NAA Opens Its Golden Gate at Morning Session, Gets Ad Pep Talk

By: Jennifer Saba Those trying to shake off last night's Parade-sponsored welcome party at SBC Park (which continued at the Fairmont Hotel's famous Tonga Room) got some help this morning. The 8 a.m. opening session at the Newspaper Association of America's annual convention in San Francisco began with a stirring -- and given the hour, somewhat jarring--rendition of "San Francisco." An actress from the city's campy and beloved musical revue "Beach Blanket Babylon" sang her heart out while wearing a gigantic hat of the skyline. It took up a good portion of the stage.

After that, outgoing NAA Chairman Gregg Jones addressed the audience with another, less entertaining eye opener. "We are under a sustained attack," he said about the newspaper industry's dwindling circulation and inability to attract young readers. "But we're not going away."

Though admitting the industry is strong, viable, and profitable today, Jones told the audience of publishers they have to "unlearn many of the truths," including the idea that newspapers automatically dominate local markets. "[Newspapers] must reflect the life experiences of the audience we are trying to attract."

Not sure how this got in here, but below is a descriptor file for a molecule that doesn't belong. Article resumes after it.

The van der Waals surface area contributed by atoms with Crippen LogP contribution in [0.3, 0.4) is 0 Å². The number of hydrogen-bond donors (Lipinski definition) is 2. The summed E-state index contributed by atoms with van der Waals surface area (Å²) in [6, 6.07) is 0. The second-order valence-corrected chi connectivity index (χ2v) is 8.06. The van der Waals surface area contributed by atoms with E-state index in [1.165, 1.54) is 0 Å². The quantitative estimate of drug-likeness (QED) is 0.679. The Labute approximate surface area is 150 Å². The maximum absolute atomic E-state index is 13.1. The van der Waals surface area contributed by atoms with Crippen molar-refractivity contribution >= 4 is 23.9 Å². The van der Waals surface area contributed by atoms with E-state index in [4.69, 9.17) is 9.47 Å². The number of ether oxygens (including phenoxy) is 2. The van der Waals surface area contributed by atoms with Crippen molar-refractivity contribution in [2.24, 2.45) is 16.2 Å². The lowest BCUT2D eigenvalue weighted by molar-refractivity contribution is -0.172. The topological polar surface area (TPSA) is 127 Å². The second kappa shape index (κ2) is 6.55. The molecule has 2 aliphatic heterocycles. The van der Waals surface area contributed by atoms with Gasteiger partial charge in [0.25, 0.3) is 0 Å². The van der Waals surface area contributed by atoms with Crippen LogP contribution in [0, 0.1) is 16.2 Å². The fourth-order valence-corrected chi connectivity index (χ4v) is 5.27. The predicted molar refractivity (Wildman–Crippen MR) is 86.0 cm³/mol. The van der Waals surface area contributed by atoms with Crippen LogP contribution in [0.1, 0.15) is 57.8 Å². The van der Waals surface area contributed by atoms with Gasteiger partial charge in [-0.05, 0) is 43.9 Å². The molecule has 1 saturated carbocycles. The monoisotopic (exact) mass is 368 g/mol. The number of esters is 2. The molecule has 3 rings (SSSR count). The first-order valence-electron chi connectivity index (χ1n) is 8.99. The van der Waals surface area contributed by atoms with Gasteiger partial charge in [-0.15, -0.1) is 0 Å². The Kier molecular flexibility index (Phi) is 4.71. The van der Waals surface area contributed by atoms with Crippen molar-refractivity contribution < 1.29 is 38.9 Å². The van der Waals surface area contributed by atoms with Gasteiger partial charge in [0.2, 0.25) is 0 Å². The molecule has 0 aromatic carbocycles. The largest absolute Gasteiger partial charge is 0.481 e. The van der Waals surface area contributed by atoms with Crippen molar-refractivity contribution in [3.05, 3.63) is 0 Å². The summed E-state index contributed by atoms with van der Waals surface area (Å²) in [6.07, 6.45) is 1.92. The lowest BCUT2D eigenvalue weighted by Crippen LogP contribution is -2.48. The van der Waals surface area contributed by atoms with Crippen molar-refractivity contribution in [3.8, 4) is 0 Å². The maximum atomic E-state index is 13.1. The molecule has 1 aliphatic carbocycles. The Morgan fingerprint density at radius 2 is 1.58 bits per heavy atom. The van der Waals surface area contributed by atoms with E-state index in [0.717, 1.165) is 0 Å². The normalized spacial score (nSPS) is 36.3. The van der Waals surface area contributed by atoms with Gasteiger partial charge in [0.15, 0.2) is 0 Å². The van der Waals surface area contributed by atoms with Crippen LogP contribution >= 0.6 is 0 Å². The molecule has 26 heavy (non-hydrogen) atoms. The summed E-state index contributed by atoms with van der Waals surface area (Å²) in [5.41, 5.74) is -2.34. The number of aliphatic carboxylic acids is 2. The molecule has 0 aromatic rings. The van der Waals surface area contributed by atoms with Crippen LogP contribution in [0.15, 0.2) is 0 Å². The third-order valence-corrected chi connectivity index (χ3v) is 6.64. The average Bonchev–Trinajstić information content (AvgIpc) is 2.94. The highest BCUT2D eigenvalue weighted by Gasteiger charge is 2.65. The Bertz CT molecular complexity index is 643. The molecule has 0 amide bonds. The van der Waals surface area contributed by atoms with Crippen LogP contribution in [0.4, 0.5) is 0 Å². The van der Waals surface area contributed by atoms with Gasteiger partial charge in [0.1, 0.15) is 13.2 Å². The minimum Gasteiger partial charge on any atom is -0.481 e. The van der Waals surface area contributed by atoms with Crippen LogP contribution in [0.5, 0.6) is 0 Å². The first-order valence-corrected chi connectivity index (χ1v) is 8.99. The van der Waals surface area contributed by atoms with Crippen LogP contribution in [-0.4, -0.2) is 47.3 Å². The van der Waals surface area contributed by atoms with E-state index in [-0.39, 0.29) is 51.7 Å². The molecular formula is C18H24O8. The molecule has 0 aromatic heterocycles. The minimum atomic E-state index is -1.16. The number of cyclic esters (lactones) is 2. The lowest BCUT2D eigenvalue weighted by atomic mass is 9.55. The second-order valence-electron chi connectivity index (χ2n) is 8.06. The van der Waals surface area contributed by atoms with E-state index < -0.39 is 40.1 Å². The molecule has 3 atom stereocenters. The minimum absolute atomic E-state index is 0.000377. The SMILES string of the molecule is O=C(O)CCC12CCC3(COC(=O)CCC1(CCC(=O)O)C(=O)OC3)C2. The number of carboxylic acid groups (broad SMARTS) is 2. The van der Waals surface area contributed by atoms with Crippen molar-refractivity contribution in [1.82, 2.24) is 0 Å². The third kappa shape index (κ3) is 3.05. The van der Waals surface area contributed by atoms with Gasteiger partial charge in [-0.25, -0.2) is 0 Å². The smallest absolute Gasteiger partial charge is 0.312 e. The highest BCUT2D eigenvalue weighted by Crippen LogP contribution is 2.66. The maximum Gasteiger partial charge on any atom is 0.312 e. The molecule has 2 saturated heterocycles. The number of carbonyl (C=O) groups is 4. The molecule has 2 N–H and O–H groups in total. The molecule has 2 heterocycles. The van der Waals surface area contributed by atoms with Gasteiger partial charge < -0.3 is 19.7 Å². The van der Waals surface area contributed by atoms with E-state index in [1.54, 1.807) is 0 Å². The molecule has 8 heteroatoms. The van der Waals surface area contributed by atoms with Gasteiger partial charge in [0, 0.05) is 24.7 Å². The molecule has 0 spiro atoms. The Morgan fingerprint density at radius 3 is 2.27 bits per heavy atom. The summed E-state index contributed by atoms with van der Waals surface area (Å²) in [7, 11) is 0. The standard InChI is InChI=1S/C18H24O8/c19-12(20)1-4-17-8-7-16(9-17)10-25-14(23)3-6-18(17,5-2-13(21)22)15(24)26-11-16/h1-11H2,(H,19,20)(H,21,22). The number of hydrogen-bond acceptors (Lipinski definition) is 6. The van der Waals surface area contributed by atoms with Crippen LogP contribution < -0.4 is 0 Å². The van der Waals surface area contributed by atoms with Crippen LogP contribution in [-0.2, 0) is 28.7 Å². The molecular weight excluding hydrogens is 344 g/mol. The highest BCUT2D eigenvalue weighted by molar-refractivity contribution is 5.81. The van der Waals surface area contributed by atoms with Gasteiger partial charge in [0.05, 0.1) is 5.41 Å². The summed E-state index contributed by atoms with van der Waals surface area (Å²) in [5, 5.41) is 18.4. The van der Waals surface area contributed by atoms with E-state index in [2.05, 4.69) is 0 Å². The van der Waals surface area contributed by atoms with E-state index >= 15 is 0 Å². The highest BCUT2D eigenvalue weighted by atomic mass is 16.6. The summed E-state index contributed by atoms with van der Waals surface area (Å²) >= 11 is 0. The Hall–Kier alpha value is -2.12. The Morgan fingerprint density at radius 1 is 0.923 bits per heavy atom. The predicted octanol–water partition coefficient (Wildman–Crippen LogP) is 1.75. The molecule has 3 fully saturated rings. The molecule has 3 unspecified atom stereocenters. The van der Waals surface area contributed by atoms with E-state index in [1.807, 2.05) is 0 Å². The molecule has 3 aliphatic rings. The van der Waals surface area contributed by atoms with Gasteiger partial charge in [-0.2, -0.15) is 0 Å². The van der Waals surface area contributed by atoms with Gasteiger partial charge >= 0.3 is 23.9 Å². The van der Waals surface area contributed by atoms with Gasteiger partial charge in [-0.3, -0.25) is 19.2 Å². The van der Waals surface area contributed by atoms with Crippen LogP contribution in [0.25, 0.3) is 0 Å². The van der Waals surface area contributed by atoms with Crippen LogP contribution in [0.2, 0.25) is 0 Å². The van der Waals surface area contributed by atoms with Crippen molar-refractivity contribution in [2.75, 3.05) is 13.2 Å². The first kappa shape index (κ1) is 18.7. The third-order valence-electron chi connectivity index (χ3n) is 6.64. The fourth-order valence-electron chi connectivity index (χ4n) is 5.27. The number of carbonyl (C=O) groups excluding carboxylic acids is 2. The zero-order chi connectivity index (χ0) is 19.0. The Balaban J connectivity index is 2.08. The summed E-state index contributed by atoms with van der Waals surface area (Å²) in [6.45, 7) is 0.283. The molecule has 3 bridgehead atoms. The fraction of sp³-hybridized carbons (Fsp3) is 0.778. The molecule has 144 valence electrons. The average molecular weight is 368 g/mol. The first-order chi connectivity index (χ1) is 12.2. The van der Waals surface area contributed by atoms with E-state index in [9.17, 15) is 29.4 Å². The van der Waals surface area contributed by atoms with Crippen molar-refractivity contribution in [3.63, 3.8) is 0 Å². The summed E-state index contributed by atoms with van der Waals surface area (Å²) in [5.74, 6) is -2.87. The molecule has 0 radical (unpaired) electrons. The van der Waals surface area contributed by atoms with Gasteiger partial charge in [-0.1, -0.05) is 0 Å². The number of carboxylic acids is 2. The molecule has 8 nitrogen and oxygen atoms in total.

"Let's get with it," he said, adding that many exciting things are taking shape, like free papers and growing Web sites.

Jones, who is co-publisher of The Greenville (Tenn.) Sun, also told his fellow publishers who operate in small markets that they are not immune to the problems the industry is facing, that it's not just the big metros with challenges. "More and more, we're playing the same game," he said.

From there, keynote speaker Greg Bogich, director of media marketing at Valassis Communications, gave a motivational pep talk addressing what the industry gets right

He cited several successful advertising campaigns that Valassis placed in newspapers on behalf of skeptical clients.

For example, TV-happy McDonalds needed to get the word out about its salad line. Valassis dropped a co-op insert in thousands of papers and a study found the combined media buy of TV and newspapers increased awareness 28% when compared to TV alone.

Furniture-maker Ikea turned to newspapers when its 1.1 pound catalogue was too expensive to mail. Valassis saved the company $1 million by poly-bagging the catalogue with newspapers. Where the paper didn't deliver, Valassis used direct mail to reach the remaining target. Eighty-seven percent of people recalled receiving the catalogue via newspapers, 19% higher than direct mail.

As the session came to a close, Bogich delivered some good news. Ikea's campaign proved so successful the company is thinking about doubling its spend with newspapers.


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